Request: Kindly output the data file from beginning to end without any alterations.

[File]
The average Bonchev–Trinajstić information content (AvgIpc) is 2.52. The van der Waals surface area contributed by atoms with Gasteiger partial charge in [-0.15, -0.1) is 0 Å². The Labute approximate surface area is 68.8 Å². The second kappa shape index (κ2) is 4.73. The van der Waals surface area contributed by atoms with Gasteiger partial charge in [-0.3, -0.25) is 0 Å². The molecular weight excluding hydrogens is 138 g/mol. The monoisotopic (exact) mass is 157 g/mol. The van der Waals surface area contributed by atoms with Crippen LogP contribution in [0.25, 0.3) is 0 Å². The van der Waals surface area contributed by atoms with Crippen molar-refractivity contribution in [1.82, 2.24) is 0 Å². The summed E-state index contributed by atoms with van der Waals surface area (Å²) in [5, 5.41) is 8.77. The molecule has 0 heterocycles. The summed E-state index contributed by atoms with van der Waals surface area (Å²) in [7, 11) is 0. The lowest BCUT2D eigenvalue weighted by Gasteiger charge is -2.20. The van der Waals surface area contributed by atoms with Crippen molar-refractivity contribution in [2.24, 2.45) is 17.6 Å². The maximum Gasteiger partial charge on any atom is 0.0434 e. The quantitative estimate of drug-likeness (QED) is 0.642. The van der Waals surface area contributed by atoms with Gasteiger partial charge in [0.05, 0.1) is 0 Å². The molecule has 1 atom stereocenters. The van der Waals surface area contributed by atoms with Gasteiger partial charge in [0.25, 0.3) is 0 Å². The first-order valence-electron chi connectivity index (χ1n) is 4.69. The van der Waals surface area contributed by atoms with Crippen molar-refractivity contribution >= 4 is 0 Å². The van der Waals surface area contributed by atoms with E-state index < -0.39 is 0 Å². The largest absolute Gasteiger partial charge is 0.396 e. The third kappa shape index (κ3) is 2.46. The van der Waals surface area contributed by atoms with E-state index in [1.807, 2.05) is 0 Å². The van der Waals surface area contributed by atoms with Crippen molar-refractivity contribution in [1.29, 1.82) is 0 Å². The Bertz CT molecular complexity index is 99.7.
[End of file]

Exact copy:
The average Bonchev–Trinajstić information content (AvgIpc) is 2.52. The van der Waals surface area contributed by atoms with Gasteiger partial charge in [-0.15, -0.1) is 0 Å². The Labute approximate surface area is 68.8 Å². The second kappa shape index (κ2) is 4.73. The van der Waals surface area contributed by atoms with Gasteiger partial charge in [-0.3, -0.25) is 0 Å². The molecular weight excluding hydrogens is 138 g/mol. The monoisotopic (exact) mass is 157 g/mol. The van der Waals surface area contributed by atoms with Crippen LogP contribution in [0.25, 0.3) is 0 Å². The van der Waals surface area contributed by atoms with Crippen molar-refractivity contribution in [1.82, 2.24) is 0 Å². The summed E-state index contributed by atoms with van der Waals surface area (Å²) in [5, 5.41) is 8.77. The molecule has 0 heterocycles. The summed E-state index contributed by atoms with van der Waals surface area (Å²) in [7, 11) is 0. The lowest BCUT2D eigenvalue weighted by Gasteiger charge is -2.20. The van der Waals surface area contributed by atoms with Crippen molar-refractivity contribution in [2.24, 2.45) is 17.6 Å². The maximum Gasteiger partial charge on any atom is 0.0434 e. The quantitative estimate of drug-likeness (QED) is 0.642. The van der Waals surface area contributed by atoms with Gasteiger partial charge in [0.05, 0.1) is 0 Å². The molecule has 1 atom stereocenters. The van der Waals surface area contributed by atoms with Gasteiger partial charge in [0.25, 0.3) is 0 Å². The first-order valence-electron chi connectivity index (χ1n) is 4.69. The van der Waals surface area contributed by atoms with Crippen molar-refractivity contribution >= 4 is 0 Å². The van der Waals surface area contributed by atoms with E-state index < -0.39 is 0 Å². The largest absolute Gasteiger partial charge is 0.396 e. The third kappa shape index (κ3) is 2.46. The van der Waals surface area contributed by atoms with E-state index in [1.807, 2.05) is 0 Å². The van der Waals surface area contributed by atoms with Crippen molar-refractivity contribution in [1.29, 1.82) is 0 Å². The Bertz CT molecular complexity index is 99.7.